So if the IEA is anywhere near right, we are in for a rather rough ride. The volatility of the 'post-peak' world will be difficult to predict. It is a world not of easy abundance, but of declining - and increasingly expensive - carbon-based resources. If we are to develop sufficient resilience to the various price shocks and converging crises of the 'post-peak' world, we will need to recognize that they are symptomatic of an inevitable civilizational transition toward an emerging post-carbon age. There is no time for denial. Governments and communities need to start adapting now.

Dr. Nafeez Mosaddeq Ahmed is Executive Director of the Institute for Policy Research & Development. His latest book is A User's Guide to the Crisis of Civilization: And How to Save It (Pluto, 2010). He blogs at The Cutting Edge.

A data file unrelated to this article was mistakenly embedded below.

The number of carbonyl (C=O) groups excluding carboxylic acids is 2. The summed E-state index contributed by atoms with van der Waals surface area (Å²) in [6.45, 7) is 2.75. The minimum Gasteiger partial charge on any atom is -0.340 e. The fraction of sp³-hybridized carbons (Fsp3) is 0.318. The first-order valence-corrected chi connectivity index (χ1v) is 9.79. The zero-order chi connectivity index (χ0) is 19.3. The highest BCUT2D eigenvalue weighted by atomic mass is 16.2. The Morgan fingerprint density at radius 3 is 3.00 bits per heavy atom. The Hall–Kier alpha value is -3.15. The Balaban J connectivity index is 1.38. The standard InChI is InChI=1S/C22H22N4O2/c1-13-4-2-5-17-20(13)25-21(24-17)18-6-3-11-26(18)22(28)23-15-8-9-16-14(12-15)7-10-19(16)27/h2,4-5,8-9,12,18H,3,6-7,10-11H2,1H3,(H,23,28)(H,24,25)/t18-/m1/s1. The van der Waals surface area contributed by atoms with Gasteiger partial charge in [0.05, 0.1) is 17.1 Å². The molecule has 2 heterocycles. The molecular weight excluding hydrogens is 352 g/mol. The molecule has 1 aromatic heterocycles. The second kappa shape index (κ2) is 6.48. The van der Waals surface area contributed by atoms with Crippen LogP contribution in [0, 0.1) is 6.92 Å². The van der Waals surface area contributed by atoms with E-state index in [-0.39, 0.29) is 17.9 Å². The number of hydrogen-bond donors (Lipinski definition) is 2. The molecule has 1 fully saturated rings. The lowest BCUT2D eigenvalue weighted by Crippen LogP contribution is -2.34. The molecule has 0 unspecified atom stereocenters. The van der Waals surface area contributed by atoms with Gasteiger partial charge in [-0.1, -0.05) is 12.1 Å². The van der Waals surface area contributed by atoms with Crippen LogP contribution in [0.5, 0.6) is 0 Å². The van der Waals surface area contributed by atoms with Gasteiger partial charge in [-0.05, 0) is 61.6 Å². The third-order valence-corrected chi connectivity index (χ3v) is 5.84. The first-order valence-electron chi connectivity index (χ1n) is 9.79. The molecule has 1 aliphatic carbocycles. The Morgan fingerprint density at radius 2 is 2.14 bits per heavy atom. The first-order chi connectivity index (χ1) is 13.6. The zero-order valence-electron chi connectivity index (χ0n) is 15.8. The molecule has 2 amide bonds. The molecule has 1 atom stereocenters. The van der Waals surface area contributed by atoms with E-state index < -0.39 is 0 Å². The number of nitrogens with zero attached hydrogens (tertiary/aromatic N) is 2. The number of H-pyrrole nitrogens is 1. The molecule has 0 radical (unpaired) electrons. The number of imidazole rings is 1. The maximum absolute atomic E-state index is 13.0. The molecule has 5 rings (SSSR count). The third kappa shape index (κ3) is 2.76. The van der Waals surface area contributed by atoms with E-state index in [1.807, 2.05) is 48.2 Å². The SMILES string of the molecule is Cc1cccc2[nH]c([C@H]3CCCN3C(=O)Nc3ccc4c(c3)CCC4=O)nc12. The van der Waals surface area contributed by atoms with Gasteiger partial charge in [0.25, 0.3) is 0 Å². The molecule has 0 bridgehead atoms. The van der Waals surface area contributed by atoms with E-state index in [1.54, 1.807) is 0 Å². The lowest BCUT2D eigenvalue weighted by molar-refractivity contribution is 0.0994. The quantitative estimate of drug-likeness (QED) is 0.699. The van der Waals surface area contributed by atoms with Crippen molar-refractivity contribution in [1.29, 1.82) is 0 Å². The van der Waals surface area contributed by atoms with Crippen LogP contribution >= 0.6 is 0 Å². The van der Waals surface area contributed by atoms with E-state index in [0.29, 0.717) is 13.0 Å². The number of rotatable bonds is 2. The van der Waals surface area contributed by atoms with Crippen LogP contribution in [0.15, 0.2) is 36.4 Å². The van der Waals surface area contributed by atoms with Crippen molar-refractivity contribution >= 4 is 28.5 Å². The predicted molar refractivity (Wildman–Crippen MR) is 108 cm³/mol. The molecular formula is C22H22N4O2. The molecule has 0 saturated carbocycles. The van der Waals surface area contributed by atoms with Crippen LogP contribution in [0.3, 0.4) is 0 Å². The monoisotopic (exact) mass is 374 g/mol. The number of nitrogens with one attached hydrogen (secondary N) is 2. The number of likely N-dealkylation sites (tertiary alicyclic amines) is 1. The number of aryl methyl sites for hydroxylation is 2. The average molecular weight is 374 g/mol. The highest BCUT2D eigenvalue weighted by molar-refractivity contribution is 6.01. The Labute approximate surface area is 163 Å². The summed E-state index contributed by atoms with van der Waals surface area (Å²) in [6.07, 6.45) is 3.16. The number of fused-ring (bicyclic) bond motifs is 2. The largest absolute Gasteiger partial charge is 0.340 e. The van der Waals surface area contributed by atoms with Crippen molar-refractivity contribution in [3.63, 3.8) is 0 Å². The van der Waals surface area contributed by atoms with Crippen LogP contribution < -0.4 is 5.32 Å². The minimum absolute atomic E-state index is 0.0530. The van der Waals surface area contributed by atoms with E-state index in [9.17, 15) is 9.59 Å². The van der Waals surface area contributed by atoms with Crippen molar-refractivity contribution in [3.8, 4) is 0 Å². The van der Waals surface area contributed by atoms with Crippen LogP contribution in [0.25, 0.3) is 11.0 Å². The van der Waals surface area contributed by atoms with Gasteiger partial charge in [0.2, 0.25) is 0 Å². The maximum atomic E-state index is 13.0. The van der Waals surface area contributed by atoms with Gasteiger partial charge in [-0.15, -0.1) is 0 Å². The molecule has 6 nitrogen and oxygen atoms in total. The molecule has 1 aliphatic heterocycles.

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Voters are turning against Brexit but the Lib Dems aren't benefiting

Labour's pro-Brexit stance is not preventing it from winning the support of Remainers. Will that change?

More than a year after the UK voted for Brexit, there has been little sign of buyer's remorse. The public, including around a third of Remainers, are largely of the view that the government should "get on with it".

But as real wages are squeezed (owing to the Brexit-linked inflationary spike) there are tentative signs that the mood is changing. In the event of a second referendum, an Opinium/Observer poll found, 47 per cent would vote Remain, compared to 44 per cent for Leave. Support for a repeat vote is also increasing. Forty one per cent of the public now favour a second referendum (with 48 per cent opposed), compared to 33 per cent last December.